Marketing Briefing: Despite the rapid rise of the creator economy, the Super Bowl relied on traditional celebrities — a lot of them

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For all the talk of the importance and rapid growth of the creator economy, few brands tapped creators for the Big Game stage this year. 

The Super Bowl is one of the few monoculture moments left for brands to show up and get the attention of a live audience that may actually pay attention to the ads. Given the varied audience and the need for mass appeal, marketers turned to celebrities — so many celebrities (several ads featured multiple celebs) — this past Sunday in hopes of connecting with consumers during the big game, according to agency execs. 

“You need names and faces that are recognizable cross generationally,” said James Nord, founder of influencer marketing shop Fohr, when asked about the lack of creator representation in linear Super Bowl spots. “Now that culture has fractured into hundreds of thousands of small branches, even somebody who is hugely influential in a number of those branches is going to be completely anonymous to others.”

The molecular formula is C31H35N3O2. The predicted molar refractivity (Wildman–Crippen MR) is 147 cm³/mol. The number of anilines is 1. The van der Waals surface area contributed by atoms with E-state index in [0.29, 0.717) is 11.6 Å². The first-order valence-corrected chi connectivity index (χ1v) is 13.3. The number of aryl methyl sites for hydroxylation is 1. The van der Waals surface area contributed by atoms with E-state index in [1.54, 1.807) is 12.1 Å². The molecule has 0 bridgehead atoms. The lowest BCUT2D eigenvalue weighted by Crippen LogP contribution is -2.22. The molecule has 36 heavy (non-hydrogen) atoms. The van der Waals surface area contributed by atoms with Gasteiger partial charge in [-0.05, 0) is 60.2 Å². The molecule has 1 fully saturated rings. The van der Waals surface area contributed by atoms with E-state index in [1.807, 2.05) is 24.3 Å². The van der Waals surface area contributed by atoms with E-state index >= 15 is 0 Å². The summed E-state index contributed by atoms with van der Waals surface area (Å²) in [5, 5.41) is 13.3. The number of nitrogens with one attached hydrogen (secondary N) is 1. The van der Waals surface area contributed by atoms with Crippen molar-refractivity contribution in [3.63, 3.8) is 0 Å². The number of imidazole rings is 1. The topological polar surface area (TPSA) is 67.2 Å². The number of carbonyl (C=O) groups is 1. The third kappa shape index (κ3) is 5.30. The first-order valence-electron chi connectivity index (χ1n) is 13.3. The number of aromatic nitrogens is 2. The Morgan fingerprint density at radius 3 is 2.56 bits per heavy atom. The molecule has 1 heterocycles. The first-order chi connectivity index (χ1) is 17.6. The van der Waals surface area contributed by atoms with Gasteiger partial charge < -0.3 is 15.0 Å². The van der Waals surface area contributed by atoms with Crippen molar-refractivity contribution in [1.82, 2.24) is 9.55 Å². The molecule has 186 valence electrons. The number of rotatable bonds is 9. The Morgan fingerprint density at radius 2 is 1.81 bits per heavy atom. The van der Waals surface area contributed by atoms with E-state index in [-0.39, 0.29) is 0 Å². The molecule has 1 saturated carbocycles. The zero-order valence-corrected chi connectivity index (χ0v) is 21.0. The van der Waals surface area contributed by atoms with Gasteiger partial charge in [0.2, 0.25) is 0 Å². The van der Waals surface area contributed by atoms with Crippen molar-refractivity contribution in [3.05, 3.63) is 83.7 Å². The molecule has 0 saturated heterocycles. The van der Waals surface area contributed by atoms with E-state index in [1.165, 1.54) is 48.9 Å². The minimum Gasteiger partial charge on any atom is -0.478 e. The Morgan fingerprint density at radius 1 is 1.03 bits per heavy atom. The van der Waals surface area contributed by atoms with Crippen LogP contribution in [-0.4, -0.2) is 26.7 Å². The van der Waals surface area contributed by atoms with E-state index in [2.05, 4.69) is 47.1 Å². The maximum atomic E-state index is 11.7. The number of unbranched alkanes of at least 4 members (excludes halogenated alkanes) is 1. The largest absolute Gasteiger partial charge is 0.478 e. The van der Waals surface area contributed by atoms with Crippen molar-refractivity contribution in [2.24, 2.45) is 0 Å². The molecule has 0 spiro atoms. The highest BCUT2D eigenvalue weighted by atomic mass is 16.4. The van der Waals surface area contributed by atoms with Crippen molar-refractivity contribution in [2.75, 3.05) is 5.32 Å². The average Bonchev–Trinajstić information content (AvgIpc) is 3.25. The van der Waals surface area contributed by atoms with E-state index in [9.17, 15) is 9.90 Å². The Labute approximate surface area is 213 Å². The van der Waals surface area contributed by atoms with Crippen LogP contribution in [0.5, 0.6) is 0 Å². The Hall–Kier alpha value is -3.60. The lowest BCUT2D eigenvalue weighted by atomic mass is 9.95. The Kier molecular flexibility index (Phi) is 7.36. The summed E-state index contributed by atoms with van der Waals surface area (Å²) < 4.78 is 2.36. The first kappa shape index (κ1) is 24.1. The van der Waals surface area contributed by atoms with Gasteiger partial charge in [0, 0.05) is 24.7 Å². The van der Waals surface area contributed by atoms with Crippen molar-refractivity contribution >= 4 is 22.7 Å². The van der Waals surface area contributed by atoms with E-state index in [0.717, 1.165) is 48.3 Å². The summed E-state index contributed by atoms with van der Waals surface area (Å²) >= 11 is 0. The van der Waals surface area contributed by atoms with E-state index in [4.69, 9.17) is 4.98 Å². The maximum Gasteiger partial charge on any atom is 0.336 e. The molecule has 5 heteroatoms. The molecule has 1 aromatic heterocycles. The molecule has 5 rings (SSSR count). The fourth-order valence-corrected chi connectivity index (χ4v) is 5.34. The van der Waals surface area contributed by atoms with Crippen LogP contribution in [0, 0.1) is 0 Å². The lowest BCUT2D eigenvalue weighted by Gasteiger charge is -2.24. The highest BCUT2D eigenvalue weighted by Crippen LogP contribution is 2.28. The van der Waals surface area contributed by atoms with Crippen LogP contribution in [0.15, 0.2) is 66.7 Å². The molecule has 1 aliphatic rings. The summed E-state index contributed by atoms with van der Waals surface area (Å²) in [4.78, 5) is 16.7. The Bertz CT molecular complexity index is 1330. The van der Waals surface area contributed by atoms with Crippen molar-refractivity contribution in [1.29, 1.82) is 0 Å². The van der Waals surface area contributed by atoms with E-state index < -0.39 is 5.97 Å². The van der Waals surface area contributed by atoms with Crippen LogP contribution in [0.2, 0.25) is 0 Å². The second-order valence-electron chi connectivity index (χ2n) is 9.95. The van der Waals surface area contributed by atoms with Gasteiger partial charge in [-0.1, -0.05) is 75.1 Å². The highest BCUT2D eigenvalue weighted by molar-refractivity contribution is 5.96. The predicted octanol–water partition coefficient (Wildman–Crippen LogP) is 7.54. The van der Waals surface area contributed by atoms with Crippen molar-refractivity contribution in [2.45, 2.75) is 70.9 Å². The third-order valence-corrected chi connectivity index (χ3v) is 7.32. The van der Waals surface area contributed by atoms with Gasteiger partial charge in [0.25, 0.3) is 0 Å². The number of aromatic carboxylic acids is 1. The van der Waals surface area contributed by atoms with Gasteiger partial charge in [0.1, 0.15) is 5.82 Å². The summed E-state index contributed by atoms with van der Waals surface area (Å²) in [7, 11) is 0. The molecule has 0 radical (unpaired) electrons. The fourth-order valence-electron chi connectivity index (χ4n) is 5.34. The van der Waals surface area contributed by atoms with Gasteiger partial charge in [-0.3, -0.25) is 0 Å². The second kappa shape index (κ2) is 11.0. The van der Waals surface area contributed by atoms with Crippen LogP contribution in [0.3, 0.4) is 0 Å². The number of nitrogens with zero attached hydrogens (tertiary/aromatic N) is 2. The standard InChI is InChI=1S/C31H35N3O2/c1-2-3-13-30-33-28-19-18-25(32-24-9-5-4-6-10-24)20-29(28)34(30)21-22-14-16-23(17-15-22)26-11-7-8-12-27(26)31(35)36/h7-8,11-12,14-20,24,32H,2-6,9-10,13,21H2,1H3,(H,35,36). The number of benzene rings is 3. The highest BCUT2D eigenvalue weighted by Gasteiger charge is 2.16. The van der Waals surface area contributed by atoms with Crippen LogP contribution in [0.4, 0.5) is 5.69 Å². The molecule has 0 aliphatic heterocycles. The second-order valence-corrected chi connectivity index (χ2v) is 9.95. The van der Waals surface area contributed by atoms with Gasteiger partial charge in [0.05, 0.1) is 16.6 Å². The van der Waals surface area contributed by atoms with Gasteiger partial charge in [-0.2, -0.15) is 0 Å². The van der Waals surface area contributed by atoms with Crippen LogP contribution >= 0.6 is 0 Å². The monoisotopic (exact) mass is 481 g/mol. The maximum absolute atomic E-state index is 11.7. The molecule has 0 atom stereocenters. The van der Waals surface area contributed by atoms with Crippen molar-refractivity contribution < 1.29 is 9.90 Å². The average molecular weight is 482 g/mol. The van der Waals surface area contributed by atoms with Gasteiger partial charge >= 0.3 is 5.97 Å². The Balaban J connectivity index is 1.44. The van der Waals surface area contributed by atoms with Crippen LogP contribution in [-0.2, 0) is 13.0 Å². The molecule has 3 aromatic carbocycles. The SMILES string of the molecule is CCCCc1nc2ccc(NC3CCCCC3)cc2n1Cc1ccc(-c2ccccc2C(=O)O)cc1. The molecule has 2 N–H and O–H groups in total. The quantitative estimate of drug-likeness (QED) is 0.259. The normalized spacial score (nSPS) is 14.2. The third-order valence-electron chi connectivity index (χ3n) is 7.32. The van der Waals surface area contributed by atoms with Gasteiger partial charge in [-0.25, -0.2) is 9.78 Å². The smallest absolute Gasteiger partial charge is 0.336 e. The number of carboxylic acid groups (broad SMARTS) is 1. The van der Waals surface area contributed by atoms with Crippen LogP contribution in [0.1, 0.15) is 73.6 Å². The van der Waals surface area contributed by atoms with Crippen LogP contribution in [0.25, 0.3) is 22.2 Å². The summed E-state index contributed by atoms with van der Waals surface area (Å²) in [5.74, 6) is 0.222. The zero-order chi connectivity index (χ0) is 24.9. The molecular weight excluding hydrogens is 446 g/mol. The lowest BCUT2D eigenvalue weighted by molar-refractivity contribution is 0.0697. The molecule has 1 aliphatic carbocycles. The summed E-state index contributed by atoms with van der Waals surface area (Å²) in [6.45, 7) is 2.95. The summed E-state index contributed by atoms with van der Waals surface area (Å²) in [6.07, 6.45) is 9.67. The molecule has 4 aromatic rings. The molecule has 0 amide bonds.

Many of the celebrities tapped by major marketers for the Super Bowl spots were recognizable and appealed to the mass audience in a way that many creators don’t yet — if they ever will. Throughout the 59 ads that aired, there were 80 celebrities featured with the average age of the celebrity featured clocking in at 49, according to Fohr’s celebrity tracking for the Super Bowl. 

“It’s the broadest mainstream segment that you’re speaking to so you’re looking for who’s going to be the most recognizable to everyone,” said Mae Karwowski, CEO and founder of influencer marketing shop Obviously, who added that the appeal of many influencers who dive deep into a cultural niche doesn’t translate to the mass appeal that brands need on Super Bowl Sunday. 

It’s not just recognition that had brands choosing celebrities like Arnold Schwarzenegger, Danny Devito, Beyonce, Tina Fey and Usher, among others. Most of the celebrities in the ads are either actors, directors, sports stars, musicians or otherwise long standing members of the entertainment business. The outsized budgets of Super Bowl ads, where just 30-seconds of media costs $7 million, let alone the production costs, marketers may be more risk averse when it comes to choosing talent.